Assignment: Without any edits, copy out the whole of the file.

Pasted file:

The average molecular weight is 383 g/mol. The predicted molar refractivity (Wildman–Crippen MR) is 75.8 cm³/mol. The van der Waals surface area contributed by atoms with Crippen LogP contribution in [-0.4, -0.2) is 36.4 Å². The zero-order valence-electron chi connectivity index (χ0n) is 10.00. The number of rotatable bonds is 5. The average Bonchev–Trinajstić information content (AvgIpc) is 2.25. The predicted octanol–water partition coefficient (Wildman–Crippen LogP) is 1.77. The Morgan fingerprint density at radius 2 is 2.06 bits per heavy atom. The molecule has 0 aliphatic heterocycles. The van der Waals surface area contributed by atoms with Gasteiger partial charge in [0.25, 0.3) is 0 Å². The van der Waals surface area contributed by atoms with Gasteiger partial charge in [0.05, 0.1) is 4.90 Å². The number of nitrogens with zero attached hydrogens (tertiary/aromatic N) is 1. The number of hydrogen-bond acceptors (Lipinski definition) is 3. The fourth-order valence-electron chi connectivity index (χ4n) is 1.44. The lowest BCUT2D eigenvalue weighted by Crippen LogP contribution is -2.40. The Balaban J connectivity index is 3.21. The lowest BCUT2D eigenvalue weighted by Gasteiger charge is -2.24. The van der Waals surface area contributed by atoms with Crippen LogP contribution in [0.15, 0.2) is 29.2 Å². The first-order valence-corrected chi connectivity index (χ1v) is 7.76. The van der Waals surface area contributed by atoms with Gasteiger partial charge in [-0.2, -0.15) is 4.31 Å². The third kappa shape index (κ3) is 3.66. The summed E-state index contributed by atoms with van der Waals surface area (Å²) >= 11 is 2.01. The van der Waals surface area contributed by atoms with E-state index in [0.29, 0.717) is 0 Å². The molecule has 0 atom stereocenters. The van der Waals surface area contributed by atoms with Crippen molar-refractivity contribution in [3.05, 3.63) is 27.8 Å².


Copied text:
The average molecular weight is 383 g/mol. The predicted molar refractivity (Wildman–Crippen MR) is 75.8 cm³/mol. The van der Waals surface area contributed by atoms with Crippen LogP contribution in [-0.4, -0.2) is 36.4 Å². The zero-order valence-electron chi connectivity index (χ0n) is 10.00. The number of rotatable bonds is 5. The average Bonchev–Trinajstić information content (AvgIpc) is 2.25. The predicted octanol–water partition coefficient (Wildman–Crippen LogP) is 1.77. The Morgan fingerprint density at radius 2 is 2.06 bits per heavy atom. The molecule has 0 aliphatic heterocycles. The van der Waals surface area contributed by atoms with Gasteiger partial charge in [0.25, 0.3) is 0 Å². The van der Waals surface area contributed by atoms with Gasteiger partial charge in [0.05, 0.1) is 4.90 Å². The number of nitrogens with zero attached hydrogens (tertiary/aromatic N) is 1. The number of hydrogen-bond acceptors (Lipinski definition) is 3. The fourth-order valence-electron chi connectivity index (χ4n) is 1.44. The lowest BCUT2D eigenvalue weighted by Crippen LogP contribution is -2.40. The Balaban J connectivity index is 3.21. The lowest BCUT2D eigenvalue weighted by Gasteiger charge is -2.24. The van der Waals surface area contributed by atoms with Crippen LogP contribution in [0.15, 0.2) is 29.2 Å². The first-order valence-corrected chi connectivity index (χ1v) is 7.76. The van der Waals surface area contributed by atoms with Gasteiger partial charge in [-0.2, -0.15) is 4.31 Å². The third kappa shape index (κ3) is 3.66. The summed E-state index contributed by atoms with van der Waals surface area (Å²) >= 11 is 2.01. The van der Waals surface area contributed by atoms with E-state index in [0.29, 0.717) is 0 Å². The molecule has 0 atom stereocenters. The van der Waals surface area contributed by atoms with Crippen molar-refractivity contribution in [3.05, 3.63) is 27.8 Å².